At the very outset let us have a close look at the latest UN Report:
l Globally, one in nine people in the world today (795 million) are undernourished; the vast majority of the world's hungry people live in developing countries, where 12.9 per cent of the population is undernourished
l Asia is the continent with the most hungry people - two-thirds of the total [the percentage in southern Asia has fallen in recent years but in western Asia it has increased slightly]
l Southern Asia faces the greatest hunger burden, with about 281 million undernourished people
l In sub-Saharan Africa, projections for the 2014-2016 period indicate a rate of undernourishment of almost 23 per cent
l Poor nutrition causes nearly half (45 per cent) of deaths in children under five - 3.1 million children each year
l One in four of the world's children suffer stunted growth; in developing countries the proportion can rise to one in three and 66 million primary school-age children attend classes hungry across the developing world, with 23 million in Africa alone.
Now, the issue of food security. Agriculture is the single largest employer in the world, providing livelihoods for 40 per cent of today's global population. It is the largest source of income and jobs for poor rural households. About 500 million small farms worldwide, most still rain-fed, provide up to 80 per cent of food consumed in a large part of the developing world. Investing in smallholder women and men is an important way to increase food security and nutrition for the poorest, as well as food production for local and global markets.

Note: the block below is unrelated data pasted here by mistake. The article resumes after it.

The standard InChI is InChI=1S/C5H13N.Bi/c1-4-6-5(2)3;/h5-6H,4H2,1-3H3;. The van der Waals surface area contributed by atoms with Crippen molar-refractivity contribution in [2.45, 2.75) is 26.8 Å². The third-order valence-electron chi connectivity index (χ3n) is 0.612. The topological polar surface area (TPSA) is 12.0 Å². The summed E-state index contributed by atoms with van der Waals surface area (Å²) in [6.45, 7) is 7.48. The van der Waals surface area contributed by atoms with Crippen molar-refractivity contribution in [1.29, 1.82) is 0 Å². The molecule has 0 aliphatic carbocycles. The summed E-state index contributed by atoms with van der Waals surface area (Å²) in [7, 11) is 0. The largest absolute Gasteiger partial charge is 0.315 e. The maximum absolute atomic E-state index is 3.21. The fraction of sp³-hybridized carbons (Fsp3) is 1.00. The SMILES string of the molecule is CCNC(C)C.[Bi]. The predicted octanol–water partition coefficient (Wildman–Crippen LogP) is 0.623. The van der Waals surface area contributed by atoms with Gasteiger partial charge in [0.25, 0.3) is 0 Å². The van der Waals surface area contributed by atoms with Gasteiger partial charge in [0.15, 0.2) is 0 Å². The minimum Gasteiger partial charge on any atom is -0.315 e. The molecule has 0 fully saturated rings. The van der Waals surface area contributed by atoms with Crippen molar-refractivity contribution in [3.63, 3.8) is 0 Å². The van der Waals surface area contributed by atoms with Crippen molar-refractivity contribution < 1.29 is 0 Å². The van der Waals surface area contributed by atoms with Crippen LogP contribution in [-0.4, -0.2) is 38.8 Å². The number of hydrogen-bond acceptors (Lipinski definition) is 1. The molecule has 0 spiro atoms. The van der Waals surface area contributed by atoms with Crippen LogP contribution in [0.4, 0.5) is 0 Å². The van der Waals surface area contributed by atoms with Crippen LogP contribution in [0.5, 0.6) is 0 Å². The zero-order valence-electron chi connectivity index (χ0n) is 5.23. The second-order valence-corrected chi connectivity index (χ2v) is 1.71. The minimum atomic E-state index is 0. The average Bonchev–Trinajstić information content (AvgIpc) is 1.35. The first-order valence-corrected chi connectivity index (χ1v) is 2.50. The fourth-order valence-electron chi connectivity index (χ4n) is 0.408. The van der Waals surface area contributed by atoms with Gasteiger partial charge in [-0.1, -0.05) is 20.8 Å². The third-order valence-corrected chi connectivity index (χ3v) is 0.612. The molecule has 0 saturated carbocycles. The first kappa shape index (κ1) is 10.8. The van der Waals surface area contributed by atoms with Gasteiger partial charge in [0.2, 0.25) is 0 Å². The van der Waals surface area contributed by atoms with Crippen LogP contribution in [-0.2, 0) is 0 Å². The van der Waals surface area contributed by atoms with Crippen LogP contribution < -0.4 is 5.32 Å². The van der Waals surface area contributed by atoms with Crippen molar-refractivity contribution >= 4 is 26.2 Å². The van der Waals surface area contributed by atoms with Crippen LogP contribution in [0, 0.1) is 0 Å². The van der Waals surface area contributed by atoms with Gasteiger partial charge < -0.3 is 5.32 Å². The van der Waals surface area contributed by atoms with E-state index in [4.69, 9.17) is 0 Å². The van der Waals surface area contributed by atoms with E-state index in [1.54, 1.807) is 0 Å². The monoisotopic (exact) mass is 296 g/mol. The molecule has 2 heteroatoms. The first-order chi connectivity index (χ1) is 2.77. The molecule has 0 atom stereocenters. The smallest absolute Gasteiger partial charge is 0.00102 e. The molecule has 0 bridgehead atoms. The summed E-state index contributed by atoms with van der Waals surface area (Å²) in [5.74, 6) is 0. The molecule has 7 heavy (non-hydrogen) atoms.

While better use of agricultural biodiversity can contribute to more nutritious diets, enhanced livelihoods for farming communities and more resilient and sustainable farming systems, some 75 per cent of crop diversity has been lost from farmers' fields since the 1990s. If women farmers had the same access to resources as men, the number of hungry in the world could be reduced by up to 150 million. About 1.4 billion people have no access to electricity worldwide - most of whom live in rural areas of the developing world. UN rightly observes that it is energy poverty in many regions that is a fundamental barrier to reducing hunger and ensuring that the world can produce enough food to meet future demand.
Three disasters have taken place simultaneously - a heat wave in South America, an explosion of windblown wheat stern rust pathogen across Russia and a particularly strong El Niño southern oscillation cycle. The impact of this would be enough to cripple global food security.
A model created by Anglia Ruskin University's Global Sustainability Institute warns that "…..global society essentially collapses [in 2040] as food production falls permanently short of consumption." This scenario is based on a "business as usual" approach, one in which man-made climate change leads to a combination of increased flooding and increased drought. However, if carbon emissions are slashed and agriculture adapts, this scenario does not have to play out. A timely warning indeed!
It is beyond any shade of doubt that global food security is one of the most pressing societal issues of our time. Though advances in agricultural technology and expertise will significantly increase food production potential of many countries/regions, yet these advances will not increase production fast enough to meet the demands of the planet's even faster-growing human population.